SCBA recently came under investigation for its high silica content, making it an attractive, alternative, and “green” source for silica extraction. Silica is a group of minerals composed of silicon and oxygen, which is commonly found in the crystalline state and has a wide variety of industrial uses. For example, in the rubber industry it is used as a reinforcing agent, as a cleansing agent in toothpaste, as an anticaking agent in salts and in cosmetics, to name but a few uses.
Sugarcane’s silica content depends on the soil’s silica levels. Plant root systems play an important role in transporting silicic acid from soil to plant shoots where it is deposited as amorphous silica. The transpiration process then enhances the amount of silica deposited in the rest of the plant. The more water is absorbed, the more silica will be deposited.
Silica content varies among the species, maturity, season, and geography of the plants concerned. Examples of agricultural plants that are known for significant silica levels are rice, wheat, sunflower, bamboo, corn and sorghum.
Traditional methods of silica production from bagasse and other agricultural solid residues require the use of various hazardous processes and chemicals such as NaOH, KOH, HCl, HNO3 and H2SO4, which are strong bases and acids that cause potential environmental and biological harm. In contrast, organic bases and acids can be easy-to-handle and eco-friendly alternatives.
The sugar production process involves squeezing the juice from the cane and the fibrous leftover material is called bagasse, making up approximately 30% - 34% of the mass of fresh sugarcane. Bagasse is an example of agricultural solid residue. If not discarded correctly, it may draw pests which could be dangerous to both crop and human health. It is estimated that about 54-million dry tonnes of sugarcane bagasse is produced globally each year.
Bagasse is usually burned by sugar mills to create heat and power. After combustion, SCBA is produced as a by-product. SCBA makes up approximately 2% - 3% of the mass of the bagasse. SCBA cannot be used as a fertiliser since it does not have enough mineral nutrients required for agriculture, and instead, it can increase the presence of heavy metals in the soil.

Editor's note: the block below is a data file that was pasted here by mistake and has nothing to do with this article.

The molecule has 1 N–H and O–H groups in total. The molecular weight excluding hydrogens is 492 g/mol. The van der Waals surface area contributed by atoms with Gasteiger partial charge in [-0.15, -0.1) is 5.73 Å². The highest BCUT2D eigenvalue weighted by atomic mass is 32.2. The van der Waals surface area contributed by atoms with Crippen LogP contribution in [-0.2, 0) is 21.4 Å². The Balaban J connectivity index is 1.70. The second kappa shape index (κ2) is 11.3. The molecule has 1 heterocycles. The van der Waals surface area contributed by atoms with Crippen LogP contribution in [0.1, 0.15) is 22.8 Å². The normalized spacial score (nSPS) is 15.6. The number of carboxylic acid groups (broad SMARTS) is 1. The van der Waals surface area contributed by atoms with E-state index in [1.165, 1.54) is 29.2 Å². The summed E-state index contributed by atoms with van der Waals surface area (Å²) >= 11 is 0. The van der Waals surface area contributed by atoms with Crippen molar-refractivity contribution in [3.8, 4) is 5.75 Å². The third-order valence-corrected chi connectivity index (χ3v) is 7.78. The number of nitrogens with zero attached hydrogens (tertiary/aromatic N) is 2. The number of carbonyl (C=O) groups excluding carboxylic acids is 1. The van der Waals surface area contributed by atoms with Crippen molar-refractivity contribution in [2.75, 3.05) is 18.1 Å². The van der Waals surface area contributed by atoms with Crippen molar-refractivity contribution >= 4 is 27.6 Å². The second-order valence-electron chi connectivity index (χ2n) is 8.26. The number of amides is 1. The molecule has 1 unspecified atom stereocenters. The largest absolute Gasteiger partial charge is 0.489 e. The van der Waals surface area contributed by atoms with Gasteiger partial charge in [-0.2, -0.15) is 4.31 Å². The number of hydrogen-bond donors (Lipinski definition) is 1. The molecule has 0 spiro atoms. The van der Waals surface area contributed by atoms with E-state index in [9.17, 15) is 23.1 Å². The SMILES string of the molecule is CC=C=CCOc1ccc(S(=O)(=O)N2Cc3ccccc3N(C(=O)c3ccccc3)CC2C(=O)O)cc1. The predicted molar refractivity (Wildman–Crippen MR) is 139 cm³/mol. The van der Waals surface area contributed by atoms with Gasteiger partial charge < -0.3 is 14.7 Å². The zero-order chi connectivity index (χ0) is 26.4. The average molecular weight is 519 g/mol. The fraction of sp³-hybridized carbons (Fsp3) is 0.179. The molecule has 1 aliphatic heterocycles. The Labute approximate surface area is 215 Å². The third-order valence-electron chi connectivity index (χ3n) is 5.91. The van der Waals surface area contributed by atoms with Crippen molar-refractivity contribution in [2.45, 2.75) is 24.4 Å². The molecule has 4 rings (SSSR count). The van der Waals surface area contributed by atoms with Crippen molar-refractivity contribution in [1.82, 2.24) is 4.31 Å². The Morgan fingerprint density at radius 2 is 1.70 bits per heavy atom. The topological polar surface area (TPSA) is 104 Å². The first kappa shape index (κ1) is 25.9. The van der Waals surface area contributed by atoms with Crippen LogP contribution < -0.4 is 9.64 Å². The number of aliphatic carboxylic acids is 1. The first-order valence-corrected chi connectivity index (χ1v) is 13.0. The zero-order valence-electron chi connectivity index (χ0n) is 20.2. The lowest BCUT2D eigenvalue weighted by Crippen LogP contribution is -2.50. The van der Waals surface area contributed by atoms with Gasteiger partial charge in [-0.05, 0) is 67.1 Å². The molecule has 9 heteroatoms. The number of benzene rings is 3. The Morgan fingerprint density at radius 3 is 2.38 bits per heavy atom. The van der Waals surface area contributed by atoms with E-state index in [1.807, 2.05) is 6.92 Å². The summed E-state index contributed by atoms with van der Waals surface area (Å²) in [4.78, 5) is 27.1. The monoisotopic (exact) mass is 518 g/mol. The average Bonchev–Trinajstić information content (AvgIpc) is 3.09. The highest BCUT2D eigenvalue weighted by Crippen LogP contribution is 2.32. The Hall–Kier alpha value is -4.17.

Seroka’s first step in the process involves the pre-treatment of SCBA with a non-hazardous, organic amino-acid called L-cysteine hydrochloride monohydrate to remove inorganic impurities. This amino acid has the advantage of being eco-friendly and easy to use, while its use in this process increases the elemental composition of silica to 79% after the leaching process.
The next step involves extraction with the organic solvent TetraPropylAmmonium Hydroxide (TPAH) to produce a multi-crystalline product silicate which is then burnt in air to remove excess carbon, nitrogen and hydrogen. The resultant product is silica.
This green method of silica synthesis from SCBA not only produces silica of similar quality as produced by the chemical methods, but the resulting silica could potentially also be used in medicine, pharmaceuticals and cosmetics because of possibly reduced toxicity and reasonable levels of purity compared to traditionally prepared silica. Other applications are found in the rubber and cement industries, and usage as a filler.
Seroka completed his undergraduate and honours degrees in Chemistry at Sefako Makgatho University (SMU) and his Masters in Nanochemistry (MSc Nanoscience) at the University of Johannesburg (UJ). It was during his MSc that a lecture by Prof Khotseng sparked his interest in nanotechnology and renewable energy. He then joined UWC for his PhD under the supervision of Prof Khotseng.
“I hope to be able to add a valuable knowledge contribution to the rural economy and communities where there is a dearth of information and accessibility to scientific knowledge,” he said.
- UWC would like to connect with collaborators and industry partners that are interested in using or investigating this technology. Interested parties are encouraged to contact the Technology Transfer Office at email@example.com or visit our website at https://www.tto.uwc.ac.za
- Monique Heystek is a Technology Transfer Specialist at the University of the Western Cape’s Technology Transfer Office.